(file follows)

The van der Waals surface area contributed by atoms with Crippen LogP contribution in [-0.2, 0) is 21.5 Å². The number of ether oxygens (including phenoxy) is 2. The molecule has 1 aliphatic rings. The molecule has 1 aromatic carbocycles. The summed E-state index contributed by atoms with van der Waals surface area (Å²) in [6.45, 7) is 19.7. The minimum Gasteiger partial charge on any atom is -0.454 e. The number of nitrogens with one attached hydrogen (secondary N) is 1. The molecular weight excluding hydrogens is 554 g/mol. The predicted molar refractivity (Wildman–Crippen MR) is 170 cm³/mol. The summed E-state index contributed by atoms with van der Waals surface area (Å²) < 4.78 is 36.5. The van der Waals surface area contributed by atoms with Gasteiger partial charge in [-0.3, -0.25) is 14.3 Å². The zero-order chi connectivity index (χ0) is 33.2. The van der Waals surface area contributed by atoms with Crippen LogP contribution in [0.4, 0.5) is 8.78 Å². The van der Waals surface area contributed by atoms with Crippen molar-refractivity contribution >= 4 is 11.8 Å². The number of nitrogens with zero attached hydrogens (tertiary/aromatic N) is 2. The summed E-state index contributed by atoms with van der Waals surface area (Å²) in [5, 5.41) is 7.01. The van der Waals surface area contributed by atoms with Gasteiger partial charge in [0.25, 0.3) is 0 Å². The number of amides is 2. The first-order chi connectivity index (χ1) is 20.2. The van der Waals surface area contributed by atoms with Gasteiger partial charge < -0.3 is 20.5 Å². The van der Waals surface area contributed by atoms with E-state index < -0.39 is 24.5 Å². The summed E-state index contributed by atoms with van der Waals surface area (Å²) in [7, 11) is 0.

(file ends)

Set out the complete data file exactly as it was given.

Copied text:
The van der Waals surface area contributed by atoms with Crippen LogP contribution in [-0.2, 0) is 21.5 Å². The number of ether oxygens (including phenoxy) is 2. The molecule has 1 aliphatic rings. The molecule has 1 aromatic carbocycles. The summed E-state index contributed by atoms with van der Waals surface area (Å²) in [6.45, 7) is 19.7. The minimum Gasteiger partial charge on any atom is -0.454 e. The number of nitrogens with one attached hydrogen (secondary N) is 1. The molecular weight excluding hydrogens is 554 g/mol. The predicted molar refractivity (Wildman–Crippen MR) is 170 cm³/mol. The summed E-state index contributed by atoms with van der Waals surface area (Å²) < 4.78 is 36.5. The van der Waals surface area contributed by atoms with Gasteiger partial charge in [-0.3, -0.25) is 14.3 Å². The zero-order chi connectivity index (χ0) is 33.2. The van der Waals surface area contributed by atoms with Crippen LogP contribution in [0.4, 0.5) is 8.78 Å². The van der Waals surface area contributed by atoms with Crippen molar-refractivity contribution >= 4 is 11.8 Å². The number of nitrogens with zero attached hydrogens (tertiary/aromatic N) is 2. The summed E-state index contributed by atoms with van der Waals surface area (Å²) in [5, 5.41) is 7.01. The van der Waals surface area contributed by atoms with Gasteiger partial charge in [0.25, 0.3) is 0 Å². The number of amides is 2. The first-order chi connectivity index (χ1) is 20.2. The van der Waals surface area contributed by atoms with Gasteiger partial charge < -0.3 is 20.5 Å². The van der Waals surface area contributed by atoms with E-state index < -0.39 is 24.5 Å². The summed E-state index contributed by atoms with van der Waals surface area (Å²) in [7, 11) is 0.